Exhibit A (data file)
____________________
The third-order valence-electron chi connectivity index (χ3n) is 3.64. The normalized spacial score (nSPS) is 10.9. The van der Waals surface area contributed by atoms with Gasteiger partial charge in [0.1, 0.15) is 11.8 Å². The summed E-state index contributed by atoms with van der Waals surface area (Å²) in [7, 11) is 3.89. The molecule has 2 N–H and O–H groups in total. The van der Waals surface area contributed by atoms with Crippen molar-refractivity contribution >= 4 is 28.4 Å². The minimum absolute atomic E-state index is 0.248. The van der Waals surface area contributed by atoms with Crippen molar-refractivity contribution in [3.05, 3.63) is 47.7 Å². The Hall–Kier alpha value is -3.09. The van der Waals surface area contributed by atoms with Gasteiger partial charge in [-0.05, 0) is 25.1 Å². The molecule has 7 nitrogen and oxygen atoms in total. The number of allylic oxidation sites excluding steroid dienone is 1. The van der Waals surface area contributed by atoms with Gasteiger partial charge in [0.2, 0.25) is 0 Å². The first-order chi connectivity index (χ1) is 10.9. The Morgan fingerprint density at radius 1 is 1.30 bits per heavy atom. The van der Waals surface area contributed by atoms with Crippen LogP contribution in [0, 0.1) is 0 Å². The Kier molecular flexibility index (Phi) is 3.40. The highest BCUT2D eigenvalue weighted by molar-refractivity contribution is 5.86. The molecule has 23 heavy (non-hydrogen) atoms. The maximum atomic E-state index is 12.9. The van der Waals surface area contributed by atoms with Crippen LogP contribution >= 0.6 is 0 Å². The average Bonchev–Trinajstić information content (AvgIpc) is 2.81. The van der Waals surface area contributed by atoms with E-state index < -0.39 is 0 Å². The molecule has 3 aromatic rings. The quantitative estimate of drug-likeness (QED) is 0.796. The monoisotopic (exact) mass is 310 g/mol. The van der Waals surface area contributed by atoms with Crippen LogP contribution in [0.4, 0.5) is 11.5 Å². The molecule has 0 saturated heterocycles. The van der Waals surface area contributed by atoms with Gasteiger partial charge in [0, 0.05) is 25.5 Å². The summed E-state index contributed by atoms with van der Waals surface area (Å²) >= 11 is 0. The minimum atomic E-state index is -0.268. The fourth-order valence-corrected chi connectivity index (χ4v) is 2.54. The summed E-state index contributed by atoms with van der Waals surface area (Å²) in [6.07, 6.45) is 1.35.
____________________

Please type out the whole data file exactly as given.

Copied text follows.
The third-order valence-electron chi connectivity index (χ3n) is 3.64. The normalized spacial score (nSPS) is 10.9. The van der Waals surface area contributed by atoms with Gasteiger partial charge in [0.1, 0.15) is 11.8 Å². The summed E-state index contributed by atoms with van der Waals surface area (Å²) in [7, 11) is 3.89. The molecule has 2 N–H and O–H groups in total. The van der Waals surface area contributed by atoms with Crippen molar-refractivity contribution >= 4 is 28.4 Å². The minimum absolute atomic E-state index is 0.248. The van der Waals surface area contributed by atoms with Crippen molar-refractivity contribution in [3.05, 3.63) is 47.7 Å². The Hall–Kier alpha value is -3.09. The van der Waals surface area contributed by atoms with Gasteiger partial charge in [-0.05, 0) is 25.1 Å². The molecule has 7 nitrogen and oxygen atoms in total. The number of allylic oxidation sites excluding steroid dienone is 1. The van der Waals surface area contributed by atoms with Gasteiger partial charge in [0.2, 0.25) is 0 Å². The first-order chi connectivity index (χ1) is 10.9. The Morgan fingerprint density at radius 1 is 1.30 bits per heavy atom. The van der Waals surface area contributed by atoms with Crippen LogP contribution in [0, 0.1) is 0 Å². The Kier molecular flexibility index (Phi) is 3.40. The highest BCUT2D eigenvalue weighted by molar-refractivity contribution is 5.86. The molecule has 23 heavy (non-hydrogen) atoms. The maximum atomic E-state index is 12.9. The van der Waals surface area contributed by atoms with Crippen LogP contribution >= 0.6 is 0 Å². The average Bonchev–Trinajstić information content (AvgIpc) is 2.81. The van der Waals surface area contributed by atoms with E-state index < -0.39 is 0 Å². The molecule has 3 aromatic rings. The quantitative estimate of drug-likeness (QED) is 0.796. The monoisotopic (exact) mass is 310 g/mol. The van der Waals surface area contributed by atoms with Crippen LogP contribution in [0.4, 0.5) is 11.5 Å². The molecule has 0 saturated heterocycles. The van der Waals surface area contributed by atoms with Gasteiger partial charge in [0, 0.05) is 25.5 Å². The summed E-state index contributed by atoms with van der Waals surface area (Å²) >= 11 is 0. The minimum atomic E-state index is -0.268. The fourth-order valence-corrected chi connectivity index (χ4v) is 2.54. The summed E-state index contributed by atoms with van der Waals surface area (Å²) in [6.07, 6.45) is 1.35.